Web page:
Tuesday, December 01, 2009

Is collegiate football dying?

Well if you listen to the commentary that has come with the announcement that Northeastern University has cut its football program you would think we were back in the early 1900s when football almost died a quick death due to concerns over morality and mortality.
The story on NESN (New England Sports Network) keeps running over and over. It starts with footage of Doug Flutie's Hail Mary pass 25 years ago when he was Boston College's quarterback and then shows footage of NU's women's hockey team (probably one of the few times women's ice hockey makes it to NESN) where the network found NU AD Peter Robie who made the announcement last week. But the whole story is framed around Boston football and how Boston University cut its football team (years and years ago) and now Northeastern is "following suit."
It is unfortunate when any sport gets cut--as we have noted time and time again. But the loss of NU football is not an augury or comment on the state of football. After all, as the NESN story noted, BU has done just fine since cutting its program. (I heard the other day that it offers the 2nd-most expensive undergraduate education in the country. So the lack of a football program has not hurt enrollment.)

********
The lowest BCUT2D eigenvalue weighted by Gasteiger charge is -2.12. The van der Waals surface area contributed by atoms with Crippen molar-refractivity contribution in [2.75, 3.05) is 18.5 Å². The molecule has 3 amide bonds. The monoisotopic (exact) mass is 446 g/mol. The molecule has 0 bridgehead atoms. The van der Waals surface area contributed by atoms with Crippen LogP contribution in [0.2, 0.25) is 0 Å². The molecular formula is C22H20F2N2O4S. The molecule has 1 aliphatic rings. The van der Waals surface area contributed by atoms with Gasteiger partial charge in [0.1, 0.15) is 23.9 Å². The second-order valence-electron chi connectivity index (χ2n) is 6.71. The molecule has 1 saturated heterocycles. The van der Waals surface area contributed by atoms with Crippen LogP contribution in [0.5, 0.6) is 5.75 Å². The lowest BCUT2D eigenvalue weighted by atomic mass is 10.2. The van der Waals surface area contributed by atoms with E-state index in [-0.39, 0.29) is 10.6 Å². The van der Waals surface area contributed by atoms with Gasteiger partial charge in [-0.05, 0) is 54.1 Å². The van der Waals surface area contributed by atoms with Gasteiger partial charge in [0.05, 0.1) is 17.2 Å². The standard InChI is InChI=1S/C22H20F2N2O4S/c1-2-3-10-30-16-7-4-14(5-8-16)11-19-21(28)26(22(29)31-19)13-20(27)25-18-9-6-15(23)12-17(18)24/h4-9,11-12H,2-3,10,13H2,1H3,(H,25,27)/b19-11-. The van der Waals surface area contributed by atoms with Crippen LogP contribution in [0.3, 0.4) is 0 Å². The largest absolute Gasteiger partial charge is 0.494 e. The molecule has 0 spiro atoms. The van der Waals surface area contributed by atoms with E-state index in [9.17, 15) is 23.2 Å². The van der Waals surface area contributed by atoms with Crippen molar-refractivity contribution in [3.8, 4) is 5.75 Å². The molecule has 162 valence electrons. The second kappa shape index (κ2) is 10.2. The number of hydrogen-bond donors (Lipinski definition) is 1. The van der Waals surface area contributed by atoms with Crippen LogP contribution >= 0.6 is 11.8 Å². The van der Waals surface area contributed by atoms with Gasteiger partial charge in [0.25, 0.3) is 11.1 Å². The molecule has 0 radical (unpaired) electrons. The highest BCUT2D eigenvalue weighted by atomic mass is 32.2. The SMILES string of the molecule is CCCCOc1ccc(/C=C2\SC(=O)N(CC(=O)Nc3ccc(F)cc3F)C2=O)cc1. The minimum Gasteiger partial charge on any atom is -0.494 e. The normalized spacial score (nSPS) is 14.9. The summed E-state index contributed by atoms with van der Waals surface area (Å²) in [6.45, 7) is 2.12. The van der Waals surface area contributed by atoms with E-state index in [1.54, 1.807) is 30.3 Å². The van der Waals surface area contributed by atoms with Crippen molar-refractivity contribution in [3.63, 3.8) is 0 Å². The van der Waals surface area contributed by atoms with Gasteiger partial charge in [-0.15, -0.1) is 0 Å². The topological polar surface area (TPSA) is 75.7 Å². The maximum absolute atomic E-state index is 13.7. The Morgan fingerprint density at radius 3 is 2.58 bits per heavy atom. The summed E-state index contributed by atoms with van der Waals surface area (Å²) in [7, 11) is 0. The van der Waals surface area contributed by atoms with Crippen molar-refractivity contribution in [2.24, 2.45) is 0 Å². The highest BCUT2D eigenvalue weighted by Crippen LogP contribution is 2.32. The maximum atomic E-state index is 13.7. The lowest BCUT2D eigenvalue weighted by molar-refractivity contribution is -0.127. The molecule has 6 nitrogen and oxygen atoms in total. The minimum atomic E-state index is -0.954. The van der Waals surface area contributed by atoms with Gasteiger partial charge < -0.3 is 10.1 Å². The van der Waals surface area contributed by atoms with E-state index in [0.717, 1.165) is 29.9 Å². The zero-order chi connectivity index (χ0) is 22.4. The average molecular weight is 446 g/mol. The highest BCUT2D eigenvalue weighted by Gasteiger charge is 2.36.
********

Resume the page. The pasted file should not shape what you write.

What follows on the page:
When the story first broke, and before the panic attack, I looked at NU's numbers. The school has a 50/50 male/female undergraduate ratio and women receive 47 percent of athletic opportunities. So Title IX was not a factor in the cuts. It was truly a money issue, primarily over the cost of renovating facilities that would attract quality players in order to become competitive again.
But what I did notice was that with football gone, NU would--if it chooses to comply with prong one--be able to add a men's sport. They have women's swimming and diving already. They could add men's swimming and diving which is generally considered a lower cost sport (they already have the pool after all!). And at a time when many eastern schools are cutting men's swimming, it might make NU a popular destination. (Note that I do not know several important factors that would influence such a decision including the current state of the swimming facilities or what kind of competition exists in NU's conference or geographic area.)
In other words, the loss of NU's football program will sting for a little bit, but like BU did, NU will move on and likely improve the overall strength of its athletic department. And football is nowhere near dying.